How is photography important to society?
“First photography keeps our memory, because we grow every day. The way I look today is not the way I am going to look tomorrow. Photography gives me the opportunity to see myself when I was a baby like only a few months old and how I am looking today is different.  So we grow. I like to see my grandpa when he was young. How is it possible when they are no images? So there are big impacts of photography on the social life. Not only the social life but on the political side as well. If I document Kigali today and in 50 years, it is not going to look the same. The food we used to eat 10 years ago, it’s different to today. The language we used to speak three years ago is different. So photography has so much impact to society because it keeps the memory, it plays a big role in our daily issues as reminders, as indicators. It helps us in many ways. That’s why I stand for it. Photography is more than taking images. It is also creating the narrative and creating that language which is between you and the society and the community. “

What is the center of photography about?
“The center of photography is not just only for photographers, it is visual storytelling. What we do is storytelling plus visuals and also visuals plus storytelling, it goes together. We don’t just display images. There is always a story and a why. There’s no way that there is no story behind an image. So the center of photography also changed. We have now a new space for the center of photography in Kimihurara and we give space to writers and storytellers because taking pictures and writing goes together, we need captions. We need to learn how to write the best stories. So it is not only about photography we have more in between. It is going to be a mix of everything so we call it Home for Dreamers. You dream, you come and you express your dreams. “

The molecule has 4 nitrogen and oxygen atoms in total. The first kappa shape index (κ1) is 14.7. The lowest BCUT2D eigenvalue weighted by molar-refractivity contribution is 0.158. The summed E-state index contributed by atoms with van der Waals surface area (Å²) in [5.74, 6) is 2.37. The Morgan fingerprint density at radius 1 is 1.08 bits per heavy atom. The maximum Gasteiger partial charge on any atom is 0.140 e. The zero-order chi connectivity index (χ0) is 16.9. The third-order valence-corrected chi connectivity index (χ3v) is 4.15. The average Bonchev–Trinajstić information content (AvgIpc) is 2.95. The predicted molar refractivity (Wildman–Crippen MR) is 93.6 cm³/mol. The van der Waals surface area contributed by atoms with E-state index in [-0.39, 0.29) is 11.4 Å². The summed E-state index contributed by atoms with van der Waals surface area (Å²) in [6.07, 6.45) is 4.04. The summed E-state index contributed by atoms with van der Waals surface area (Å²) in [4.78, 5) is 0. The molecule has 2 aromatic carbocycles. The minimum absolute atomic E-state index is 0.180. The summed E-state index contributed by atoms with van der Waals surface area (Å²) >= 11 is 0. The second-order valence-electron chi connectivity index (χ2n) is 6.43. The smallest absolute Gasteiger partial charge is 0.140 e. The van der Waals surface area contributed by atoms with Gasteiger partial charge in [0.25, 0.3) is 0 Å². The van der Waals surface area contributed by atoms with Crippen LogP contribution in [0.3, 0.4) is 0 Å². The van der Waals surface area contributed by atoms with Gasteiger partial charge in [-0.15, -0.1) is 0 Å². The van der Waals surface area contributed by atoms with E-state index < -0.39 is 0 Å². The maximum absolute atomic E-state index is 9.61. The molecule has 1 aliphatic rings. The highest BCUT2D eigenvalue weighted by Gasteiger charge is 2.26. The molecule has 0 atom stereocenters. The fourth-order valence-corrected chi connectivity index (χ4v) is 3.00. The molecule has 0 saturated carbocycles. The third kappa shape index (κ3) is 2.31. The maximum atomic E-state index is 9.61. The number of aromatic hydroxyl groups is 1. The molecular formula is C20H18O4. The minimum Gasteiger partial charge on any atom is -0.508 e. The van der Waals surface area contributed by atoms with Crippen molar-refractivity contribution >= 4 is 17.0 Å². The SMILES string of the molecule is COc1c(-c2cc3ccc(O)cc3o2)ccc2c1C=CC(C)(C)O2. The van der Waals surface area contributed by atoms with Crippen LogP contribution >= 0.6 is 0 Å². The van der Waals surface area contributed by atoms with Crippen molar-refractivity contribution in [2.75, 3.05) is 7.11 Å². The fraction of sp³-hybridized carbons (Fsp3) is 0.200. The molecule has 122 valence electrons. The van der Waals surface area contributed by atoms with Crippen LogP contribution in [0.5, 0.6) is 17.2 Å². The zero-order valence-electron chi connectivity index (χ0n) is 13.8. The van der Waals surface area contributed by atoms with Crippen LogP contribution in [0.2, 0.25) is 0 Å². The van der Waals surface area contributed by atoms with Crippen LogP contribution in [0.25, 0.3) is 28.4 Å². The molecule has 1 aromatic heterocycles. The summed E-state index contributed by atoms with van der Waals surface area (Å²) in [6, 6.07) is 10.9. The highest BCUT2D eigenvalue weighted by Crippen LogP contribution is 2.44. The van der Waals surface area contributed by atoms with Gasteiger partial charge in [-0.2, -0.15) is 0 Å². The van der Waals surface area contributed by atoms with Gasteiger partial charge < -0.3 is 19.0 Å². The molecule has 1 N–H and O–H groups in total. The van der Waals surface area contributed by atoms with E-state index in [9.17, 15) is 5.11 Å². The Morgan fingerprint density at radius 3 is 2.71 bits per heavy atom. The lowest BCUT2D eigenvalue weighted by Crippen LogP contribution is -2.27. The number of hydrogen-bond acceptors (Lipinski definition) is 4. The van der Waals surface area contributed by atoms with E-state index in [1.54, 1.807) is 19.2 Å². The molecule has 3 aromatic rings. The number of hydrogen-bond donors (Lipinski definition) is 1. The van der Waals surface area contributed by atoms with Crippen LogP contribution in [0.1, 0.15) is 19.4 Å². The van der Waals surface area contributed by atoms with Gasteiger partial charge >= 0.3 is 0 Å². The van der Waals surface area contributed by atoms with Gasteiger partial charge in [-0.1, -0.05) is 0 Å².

You shifted your center of photography to Kimihurara, why did you choose a new place?
“Firstly we want to go bigger and better, that was the idea and now it the hashtag #biggerandbetter. We want to grow and do more and bring more ideas. We found a new place which gives enough space for more ideas, for residencies. It is a new space which is open for everyone. A place to dream”

by Antonia Kambouris